Questions about Mr. Trump’s handling of crisis, especially in its early days when he suggested it was being used by Democrats to undercut his re-election prospects, are likely to define his presidency. Mr. Navarro’s memo is evidence that some in the upper ranks of the administration had at least considered the possibility of the outbreak turning into something far more serious than Mr. Trump was acknowledging publicly at the time.
Neither Mr. Navarro nor spokespeople for the White House responded to requests for comment.
The memo, which was reviewed by The New York Times, was sent from Mr. Navarro to the National Security Council and then distributed to several officials across the administration, people familiar with the events said. It reached a number of top officials as well as aides to Mick Mulvaney, then the acting chief of staff, they said, but it was unclear whether Mr. Trump saw it.
Mr. Navarro is a well-established China hawk who has long been mistrustful of the country’s government and trade practices. Both Mr. Navarro and Matthew Pottinger, the chief deputy at the National Security Council, were among the few officials urging colleagues in January to take a harder line in relation to the growing threat of the coronavirus.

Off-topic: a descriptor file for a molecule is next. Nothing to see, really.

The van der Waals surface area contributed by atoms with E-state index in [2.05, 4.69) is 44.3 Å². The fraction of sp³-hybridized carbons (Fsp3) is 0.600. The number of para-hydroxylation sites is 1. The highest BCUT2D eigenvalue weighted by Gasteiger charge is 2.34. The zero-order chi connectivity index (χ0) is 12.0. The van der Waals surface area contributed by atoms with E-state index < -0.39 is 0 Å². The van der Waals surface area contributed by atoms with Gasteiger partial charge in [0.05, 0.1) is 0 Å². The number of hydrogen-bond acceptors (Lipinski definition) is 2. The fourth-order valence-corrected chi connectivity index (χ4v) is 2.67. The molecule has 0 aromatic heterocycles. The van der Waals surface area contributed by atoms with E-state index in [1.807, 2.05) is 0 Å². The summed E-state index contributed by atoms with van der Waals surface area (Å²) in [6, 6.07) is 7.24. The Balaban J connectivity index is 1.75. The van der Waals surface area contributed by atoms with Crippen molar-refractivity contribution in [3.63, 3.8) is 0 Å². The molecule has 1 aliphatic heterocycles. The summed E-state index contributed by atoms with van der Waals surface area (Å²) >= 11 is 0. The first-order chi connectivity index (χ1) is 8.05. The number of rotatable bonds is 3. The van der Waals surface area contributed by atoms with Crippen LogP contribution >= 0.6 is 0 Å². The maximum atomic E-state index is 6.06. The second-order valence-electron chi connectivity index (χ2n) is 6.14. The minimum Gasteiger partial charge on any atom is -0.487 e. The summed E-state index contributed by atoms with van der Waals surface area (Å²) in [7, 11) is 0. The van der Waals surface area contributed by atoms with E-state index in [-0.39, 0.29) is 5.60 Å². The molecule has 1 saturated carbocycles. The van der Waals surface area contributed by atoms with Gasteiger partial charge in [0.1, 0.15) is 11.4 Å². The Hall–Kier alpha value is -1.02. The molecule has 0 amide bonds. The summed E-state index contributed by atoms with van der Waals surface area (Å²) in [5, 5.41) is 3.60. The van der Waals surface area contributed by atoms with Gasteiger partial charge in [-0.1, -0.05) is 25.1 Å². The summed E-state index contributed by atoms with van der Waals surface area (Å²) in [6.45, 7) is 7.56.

But their warnings were seen by other officials as primarily reflecting their concerns about China’s behavior — and their concerns look more prescient in hindsight than they actually were, other officials argue.
With the subject line “Impose Travel Ban on China?” Mr. Navarro opened the memo by writing, “If the probability of a pandemic is greater than roughly 1%, a game-theoretic analysis of the coronavirus indicates the clear dominant strategy is an immediate travel ban on China.”
Mr. Navarro concluded at one point: “Regardless of whether the coronavirus proves to be a pandemic-level outbreak, there are certain costs associated with engaging in policies to contain and mitigate the spread of the disease. The most readily available option to contain the spread of the outbreak is to issue a travel ban to and from the source of the outbreak, namely, mainland China.”
He suggested that under an “aggressive” containment scenario, a travel ban may need to last as long as 12 months for proper containment, a duration of time that at that point some White House aides saw as unsustainable.